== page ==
On Sunday, May 6th, I helped facilitate my last graduation of students from our Region’s Youth Leadership Program on the beautiful Milligan College campus. In the last 10 years, I have had the blessed privilege of seeing around 300 students to this point. There were a few unique things that made this last time special.
One of those I share with you here. At this graduation exercise, the students present a brief talk before the attending crowd. Following is one talk on which I found myself hanging on her every word. Consequently, I asked Hannah for permission to share the manuscript of her speech here on my blog. Enjoy, share, and please respond with a comment and be part of continued encouragement for this wonderful young leader. Thank you Hannah!
Hannah’s Talk …
You know sometimes when you’re standing right in the middle of something so substantial, it can be hard to see the big picture; and my generation is living in the very heart of a technological revolution.
Fifty years ago, you would actually have to get out of your seat if you wanted to change the channel, and computers were as large as bedrooms and not something you could use at home. Likewise, one hundred years ago portable telephones were just a dream and the radio was gaining popularity. If you look into medieval times or even the early renaissance period, you would see that one new invention or change in one hundred years was an accomplishment.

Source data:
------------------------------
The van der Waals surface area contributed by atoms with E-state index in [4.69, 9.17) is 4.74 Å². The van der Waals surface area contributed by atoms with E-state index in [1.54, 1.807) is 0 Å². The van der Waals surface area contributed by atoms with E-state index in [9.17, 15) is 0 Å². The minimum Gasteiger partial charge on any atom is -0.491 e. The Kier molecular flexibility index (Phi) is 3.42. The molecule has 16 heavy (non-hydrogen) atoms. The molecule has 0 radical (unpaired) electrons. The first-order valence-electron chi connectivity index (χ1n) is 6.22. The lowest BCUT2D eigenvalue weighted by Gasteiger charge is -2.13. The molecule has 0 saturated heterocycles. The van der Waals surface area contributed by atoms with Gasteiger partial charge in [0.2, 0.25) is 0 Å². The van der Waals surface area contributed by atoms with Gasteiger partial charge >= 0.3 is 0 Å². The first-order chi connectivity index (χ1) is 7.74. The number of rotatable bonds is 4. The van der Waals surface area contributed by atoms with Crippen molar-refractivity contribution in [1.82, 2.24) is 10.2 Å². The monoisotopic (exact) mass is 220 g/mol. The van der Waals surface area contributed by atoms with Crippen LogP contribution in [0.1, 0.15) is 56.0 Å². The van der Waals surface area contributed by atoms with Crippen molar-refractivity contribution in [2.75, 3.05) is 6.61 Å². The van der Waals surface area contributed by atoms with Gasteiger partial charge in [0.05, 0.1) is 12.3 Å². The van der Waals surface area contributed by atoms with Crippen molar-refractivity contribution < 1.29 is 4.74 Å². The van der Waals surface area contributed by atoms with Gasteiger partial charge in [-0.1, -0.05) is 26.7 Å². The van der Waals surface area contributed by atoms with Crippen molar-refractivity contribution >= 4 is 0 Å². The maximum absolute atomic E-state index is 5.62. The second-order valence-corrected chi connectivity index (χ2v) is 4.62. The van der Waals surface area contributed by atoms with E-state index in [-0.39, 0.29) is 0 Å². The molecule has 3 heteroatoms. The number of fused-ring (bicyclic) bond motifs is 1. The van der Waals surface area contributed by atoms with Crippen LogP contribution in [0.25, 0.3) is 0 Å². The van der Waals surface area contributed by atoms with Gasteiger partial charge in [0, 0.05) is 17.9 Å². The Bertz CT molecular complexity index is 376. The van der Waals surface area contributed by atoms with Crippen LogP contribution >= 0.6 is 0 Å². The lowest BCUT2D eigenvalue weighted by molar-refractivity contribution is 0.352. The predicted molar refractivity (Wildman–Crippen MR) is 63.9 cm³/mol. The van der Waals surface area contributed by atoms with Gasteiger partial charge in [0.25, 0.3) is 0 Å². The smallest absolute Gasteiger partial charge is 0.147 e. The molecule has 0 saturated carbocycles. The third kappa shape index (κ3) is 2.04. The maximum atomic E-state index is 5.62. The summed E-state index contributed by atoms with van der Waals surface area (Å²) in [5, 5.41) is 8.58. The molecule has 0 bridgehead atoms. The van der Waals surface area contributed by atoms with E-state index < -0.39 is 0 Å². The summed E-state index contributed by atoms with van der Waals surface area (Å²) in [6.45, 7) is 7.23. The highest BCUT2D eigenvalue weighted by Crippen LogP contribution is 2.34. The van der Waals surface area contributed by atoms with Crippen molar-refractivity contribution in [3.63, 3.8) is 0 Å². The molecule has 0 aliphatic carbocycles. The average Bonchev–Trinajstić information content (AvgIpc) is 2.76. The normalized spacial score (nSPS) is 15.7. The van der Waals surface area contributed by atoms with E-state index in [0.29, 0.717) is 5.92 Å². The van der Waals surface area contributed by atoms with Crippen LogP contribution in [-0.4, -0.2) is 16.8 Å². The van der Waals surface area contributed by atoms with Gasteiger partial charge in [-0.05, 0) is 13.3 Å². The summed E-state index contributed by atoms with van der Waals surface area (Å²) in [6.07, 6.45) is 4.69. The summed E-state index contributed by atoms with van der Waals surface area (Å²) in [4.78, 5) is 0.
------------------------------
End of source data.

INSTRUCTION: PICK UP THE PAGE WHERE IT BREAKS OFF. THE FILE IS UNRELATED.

Now, we are impatiently awaiting the arrival of the new iPad, iPhone or wireless vacuum cleaner that does the cleaning for you. New technology is just a part of our modern culture and although it’s all fun and useful, there are also some negative effects involved. The things that are supposed to make our lives simpler can cause clutter, and also be a source of division.
Yes, with phones and video chat we are able to keep in touch with friends and family that have moved away, but they also keep us from face-to-face conversations with those who are close to us. For example, a minivan with a TV attached to the ceiling of the car. These can be useful on long car rides when kids get really bored; but I think a child can survive a 15 minute car ride to the grocery store without having to watch cartoons. I remember whenever we would go on long car rides when I was younger, my brother and I would make up stories and reenact them with whatever stuffed animals I happened to bring so we didn’t really need the TV.
Other examples can be seen at any average high school with teenagers walking down the hallway on their phones listening to music or texting … while that thing standing next to them? Why yes, that is a fellow human being. Our imaginations and creativity, along with the discoveries of those who came before us, are what enabled us to come this far; however, if we don’t take some time just to stop and think without the aid of a television or discuss something with someone face-to-face, we might lose the thing that has carried us through wars, diseases, and disagreements among friends: our humanity.
So, while extremely useful and fun in many ways, technology can also be a hassle. It can cause clutter and be a source of division in our lives. I’m not saying that you should throw away every worldly device you have so you can find yourself, but maybe every once in a while instead of turning on the television, you could discuss something with a friend or family member, or maybe try something you never have before.
It’s a big world out there with lots of different places that don’t require 10 lbs worth of devices, and plenty of sights worth seeing through your own eyes and not the screen of a computer … so just enjoy it!